# Entropy and Internal Energy in irreversible adiabatic process

I have a question related to title. Please see the following discussion:

In an irreversible process:

1. $$ΔU_\mathrm{irr} = q_\mathrm{irr} + w_\mathrm{irr}$$
2. $$ΔU_\mathrm{rev} = q_\mathrm{rev} + w_\mathrm{rev}$$
3. $$ΔU_\mathrm{irr} = ΔU_\mathrm{rev}$$ ($$∵ U$$ is a state function)
4. $$|w_\mathrm{rev}| \ge |w_\mathrm{irr}|$$; $$w_\mathrm{rev} \le w_\mathrm{irr}$$
5. $$q_\mathrm{irr} = q_\mathrm{rev} = 0$$

And there is a contradiction: $$ΔU_\mathrm{irr} = ΔU_\mathrm{rev}, w_\mathrm{rev} \le w_\mathrm{irr}$$ How is it possible?

Or how is the gap $$|w_\mathrm{rev} - w_\mathrm{irr}|$$ generated? Is this related to entropy?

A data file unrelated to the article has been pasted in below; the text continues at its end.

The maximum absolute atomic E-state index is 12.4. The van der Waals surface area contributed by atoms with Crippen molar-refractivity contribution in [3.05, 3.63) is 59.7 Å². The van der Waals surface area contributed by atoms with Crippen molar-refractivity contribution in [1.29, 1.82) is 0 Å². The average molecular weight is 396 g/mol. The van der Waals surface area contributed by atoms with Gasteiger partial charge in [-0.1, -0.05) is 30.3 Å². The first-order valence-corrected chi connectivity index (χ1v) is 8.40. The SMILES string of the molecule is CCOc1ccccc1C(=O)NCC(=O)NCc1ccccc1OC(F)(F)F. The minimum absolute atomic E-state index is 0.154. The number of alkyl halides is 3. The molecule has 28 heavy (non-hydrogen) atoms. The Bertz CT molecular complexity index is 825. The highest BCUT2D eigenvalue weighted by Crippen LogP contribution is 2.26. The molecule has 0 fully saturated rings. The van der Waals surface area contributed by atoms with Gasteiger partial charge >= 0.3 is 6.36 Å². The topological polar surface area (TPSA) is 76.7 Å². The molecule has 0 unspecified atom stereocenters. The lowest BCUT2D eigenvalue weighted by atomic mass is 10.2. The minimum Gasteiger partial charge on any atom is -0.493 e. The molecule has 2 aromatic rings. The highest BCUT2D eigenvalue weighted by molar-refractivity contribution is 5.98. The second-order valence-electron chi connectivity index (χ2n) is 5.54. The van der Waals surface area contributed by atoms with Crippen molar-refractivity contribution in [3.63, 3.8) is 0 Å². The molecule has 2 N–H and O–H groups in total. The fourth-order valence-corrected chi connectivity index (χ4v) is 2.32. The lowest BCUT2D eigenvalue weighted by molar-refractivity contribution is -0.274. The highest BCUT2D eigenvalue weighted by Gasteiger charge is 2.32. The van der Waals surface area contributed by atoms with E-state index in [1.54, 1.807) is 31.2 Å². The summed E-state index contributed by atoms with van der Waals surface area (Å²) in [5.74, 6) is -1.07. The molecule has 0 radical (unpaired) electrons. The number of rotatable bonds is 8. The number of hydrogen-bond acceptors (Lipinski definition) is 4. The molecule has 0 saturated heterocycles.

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• Delta U_rev <> Delta U_irr, as W_rev <> W_irr. // From the same initial state, you cannot reach the same final state by rev. and irr. adiabatic compression. Commented Jun 10 at 13:15
• There is no adiabatic reversible path between the same two end states as far an adiabatic irreversible process. Commented Jun 10 at 13:19

For an ideal gas undergoing an adiabatic free expansion, a simple example of an irreversible adiabatic process, no work is done, so $$q=w=0$$ implying $$\Delta U = w+q = 0$$ and it follows (since the gas is ideal) that T is constant.
For any reversible adiabatic process, on the other hand, work is done, so $$w \ne 0, ~q=0$$ which means that $$\Delta U \ne 0$$ and (since the gas is ideal) T is not constant.
It follows that the final states for reversible and irreversible adiabatic expansions starting from the same state differ, and therefore that $$\Delta U_\mathrm{irr} \ne \Delta U_\mathrm{rev}$$ It follows that point (3) in the question is false (despite $$U$$ being a state function).